A few weeks ago the initial full release was made of the OSHW specification. The Open Source Hardware spec is the first attempt to start an open source revolution for hardware. At first glance it isn’t terribly interesting. It has a lot of license and definitions about what must be included to be OSHW compliant. And if you are like me, were expecting something more technical and meaty. You are hoping for pin outs or a platform specification, not the mention of documentation that must be written. After reading reading it, I moved quickly onto other things not thinking about the possibilities.

This week I revisited it, thought about why this is important and how it could affect professional hardware people (EEs, MEs, and FWEs). Honestly, I struggled because I wanted the reasoning to have technical merit. I read a few blog posts that pointed out the current issues with trading designs and what that might  mean for hobbyists where tools are not standardized and tool costs matter heavily for design adoption and permeation through the community. I had not considered this problem. Not to mention the uncouth ways that vendors and manufacturers can make it hard to share information later on. It wasn’t until late last night I thought about what the impact could be.

I sense two possibly positive impacts in my work. In my mind, parts vendors are a pain. They want you to sign NDAs for the most mundane of parts. They obfuscate whenever possible for no good reason until you tell them you are looking at other vendors to replace them. I would love it if I could know beforehand if a vendor was held to the standard of providing reasonable documentation as well as let me share my design in the future without a legal gymnastics routine and costly per chip royalties paid out. OSHW provides for that! A vendor with the little logo such as the proposed below:

With a consistent way of allowing for release, distribution, and reuse, the hardware hobbyist community can flourish in a similar manner that the open source software community did. At first, Open Source Software not taken very seriously by the professional community, but in the last 10 years has become a force to be reckoned with. How many times have I had to place a Linux distribution on a microprocessor that was not x86? Too many to count, but each time it gets a bit easier because the OSSW community is updating and refining it to make it easier.  This movement was enough to get WindRiver’s VxWorks to start thinking about Linux and restrategizing due to developers taking their money elsewhere. Perhaps it will be enough to get large vendors to provide more client-favorable sales strategies or at least take their documentation more seriously so more people will be willing to use parts from them.

My second vision of how this could upset the current status quo is based on how it could reshape  rapid prototyping and potentially change the web-driven startup landscape to something more diverse.  Right now, prototyping hardware falls into two camps:

  • cheap and clunky, or
  • expensive, over-kill, and difficult to obtain.

OSHW could allow more iterative design among the community which bring a lot of choice; choices that bring down cost and clunkiness in prototyping.  I could try an idea out faster and closer to my desired specs and form-factor without signing a bunch of NDA’s before I even start to dig in. Sadly, removing this road block saves me days, not just hours. Think about how productive you could be without this. Then roll the fact that in that mechanical drawings, layout, and so forth will also be opened and available. The only thing that could be better is if the design was already FCC certified. How fast could you now deploy? And at what cost savings? We are now talking about development iterations closer to software and web projects. Hardware now has a chance to wrap its head around Agile methodology. And faster development times, mean the possibility of getting to market faster and breaking even sooner. Could this mean VC’s eyes will start looking at hardware again as a good place to invest? One can only hope.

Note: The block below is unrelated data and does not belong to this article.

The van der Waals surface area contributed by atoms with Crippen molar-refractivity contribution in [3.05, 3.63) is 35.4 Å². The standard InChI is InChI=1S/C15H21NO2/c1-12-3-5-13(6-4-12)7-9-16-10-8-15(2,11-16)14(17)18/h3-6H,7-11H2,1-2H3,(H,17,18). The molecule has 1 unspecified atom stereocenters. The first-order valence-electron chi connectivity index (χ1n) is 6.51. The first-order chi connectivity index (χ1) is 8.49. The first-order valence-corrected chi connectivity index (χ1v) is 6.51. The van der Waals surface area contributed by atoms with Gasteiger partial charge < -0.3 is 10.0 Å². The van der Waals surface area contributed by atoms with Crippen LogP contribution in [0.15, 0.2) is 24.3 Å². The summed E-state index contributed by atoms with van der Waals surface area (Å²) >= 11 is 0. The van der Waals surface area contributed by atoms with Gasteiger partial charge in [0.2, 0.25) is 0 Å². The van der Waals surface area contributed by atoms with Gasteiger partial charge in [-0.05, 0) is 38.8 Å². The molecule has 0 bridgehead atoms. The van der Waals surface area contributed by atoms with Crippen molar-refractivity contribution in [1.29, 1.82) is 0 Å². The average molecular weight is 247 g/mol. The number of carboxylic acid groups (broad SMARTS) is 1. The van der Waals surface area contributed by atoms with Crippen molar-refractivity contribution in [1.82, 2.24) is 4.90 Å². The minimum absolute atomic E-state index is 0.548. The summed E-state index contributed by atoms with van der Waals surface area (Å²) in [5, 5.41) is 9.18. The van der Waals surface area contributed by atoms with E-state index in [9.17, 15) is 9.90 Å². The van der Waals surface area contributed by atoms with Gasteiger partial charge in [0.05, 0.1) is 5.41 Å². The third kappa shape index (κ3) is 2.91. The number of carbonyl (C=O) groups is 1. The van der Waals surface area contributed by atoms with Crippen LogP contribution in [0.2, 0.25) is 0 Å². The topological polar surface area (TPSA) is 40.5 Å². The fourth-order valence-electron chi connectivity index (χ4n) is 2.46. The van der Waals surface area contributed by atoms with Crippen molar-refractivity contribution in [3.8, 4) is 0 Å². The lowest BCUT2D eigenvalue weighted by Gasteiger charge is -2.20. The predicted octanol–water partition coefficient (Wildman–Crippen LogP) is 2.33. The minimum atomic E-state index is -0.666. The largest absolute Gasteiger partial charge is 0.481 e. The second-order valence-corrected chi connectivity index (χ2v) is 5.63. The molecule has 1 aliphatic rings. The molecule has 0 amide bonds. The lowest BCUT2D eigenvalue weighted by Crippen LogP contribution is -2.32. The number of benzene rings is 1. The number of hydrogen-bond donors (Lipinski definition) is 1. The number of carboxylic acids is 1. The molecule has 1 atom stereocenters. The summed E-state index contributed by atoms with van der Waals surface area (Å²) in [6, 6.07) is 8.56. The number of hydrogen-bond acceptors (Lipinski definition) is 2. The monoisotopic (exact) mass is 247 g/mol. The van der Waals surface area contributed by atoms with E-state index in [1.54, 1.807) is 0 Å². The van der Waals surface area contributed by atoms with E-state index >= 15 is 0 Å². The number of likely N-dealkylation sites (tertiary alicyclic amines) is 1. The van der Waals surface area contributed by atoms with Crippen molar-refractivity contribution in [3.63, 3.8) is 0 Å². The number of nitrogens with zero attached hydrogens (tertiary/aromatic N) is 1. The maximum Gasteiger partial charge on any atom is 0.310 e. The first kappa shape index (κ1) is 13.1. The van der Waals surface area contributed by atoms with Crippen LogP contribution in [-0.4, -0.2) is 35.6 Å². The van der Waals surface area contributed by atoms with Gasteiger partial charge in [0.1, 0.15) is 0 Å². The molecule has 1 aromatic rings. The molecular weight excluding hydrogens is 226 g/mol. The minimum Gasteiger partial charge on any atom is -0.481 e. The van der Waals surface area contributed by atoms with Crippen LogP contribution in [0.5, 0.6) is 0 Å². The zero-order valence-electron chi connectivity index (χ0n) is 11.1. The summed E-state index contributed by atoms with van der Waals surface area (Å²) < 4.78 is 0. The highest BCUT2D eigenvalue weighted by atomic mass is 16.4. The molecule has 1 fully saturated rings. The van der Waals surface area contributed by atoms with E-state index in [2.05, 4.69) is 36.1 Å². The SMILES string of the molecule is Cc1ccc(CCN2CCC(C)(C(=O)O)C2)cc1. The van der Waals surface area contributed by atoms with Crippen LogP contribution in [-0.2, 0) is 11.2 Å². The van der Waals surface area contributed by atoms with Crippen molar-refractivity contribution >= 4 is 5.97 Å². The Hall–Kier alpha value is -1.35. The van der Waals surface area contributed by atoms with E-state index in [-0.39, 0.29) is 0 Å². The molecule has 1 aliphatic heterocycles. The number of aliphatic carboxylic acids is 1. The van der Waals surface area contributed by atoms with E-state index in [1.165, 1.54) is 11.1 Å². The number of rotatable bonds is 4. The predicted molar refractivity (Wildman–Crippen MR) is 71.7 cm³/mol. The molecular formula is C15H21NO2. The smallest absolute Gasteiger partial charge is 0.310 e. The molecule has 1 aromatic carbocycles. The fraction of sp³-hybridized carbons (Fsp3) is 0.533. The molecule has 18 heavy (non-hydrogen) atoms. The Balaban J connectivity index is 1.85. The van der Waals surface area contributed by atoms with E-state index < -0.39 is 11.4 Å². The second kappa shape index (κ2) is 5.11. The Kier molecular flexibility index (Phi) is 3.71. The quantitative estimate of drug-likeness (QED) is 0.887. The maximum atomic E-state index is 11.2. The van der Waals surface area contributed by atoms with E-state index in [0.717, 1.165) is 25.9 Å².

Who is going to She’s Geeky 4: Bay Area?

So who’s going next weekend?

I’ll be around plugging the next Office Hours, a program offering free engineering assistance to entrepreneurs and companies who make physical products.

I hope to see several colleagues from previous years.

Planet moo pinata getting smashed at alison 2.0

Our future robot overlords will take care of us (Please go stand by the stairs)

On one hand this is so silly. On the other, at least people are considering the human interaction that required to make robots acceptable by humans.

Tmobile Defy really is waterproof.

Wow. I am impressed. You can barely hear Obama talk under water. And yes, I do get to do this type of thing at work.

Getting my Kinect Hacks on

After someone hacked the kinect and another person made a MIDI music app back in December, I quickly decided to reverse my decision to buy one. Magically Amazon still had them and I had one in house before the end of the week.

The game responsiveness has improved since I test it out back at a Macy’s in July.

Hooking it up over my XP install with the NUI install has not brought success but in Win7 it worked great. So now I have to consider whether to upgrade or not.

The plan is to use it to control a large Tetris installed in a store window. Whee. Updates should be place in the new project page made just for this idea.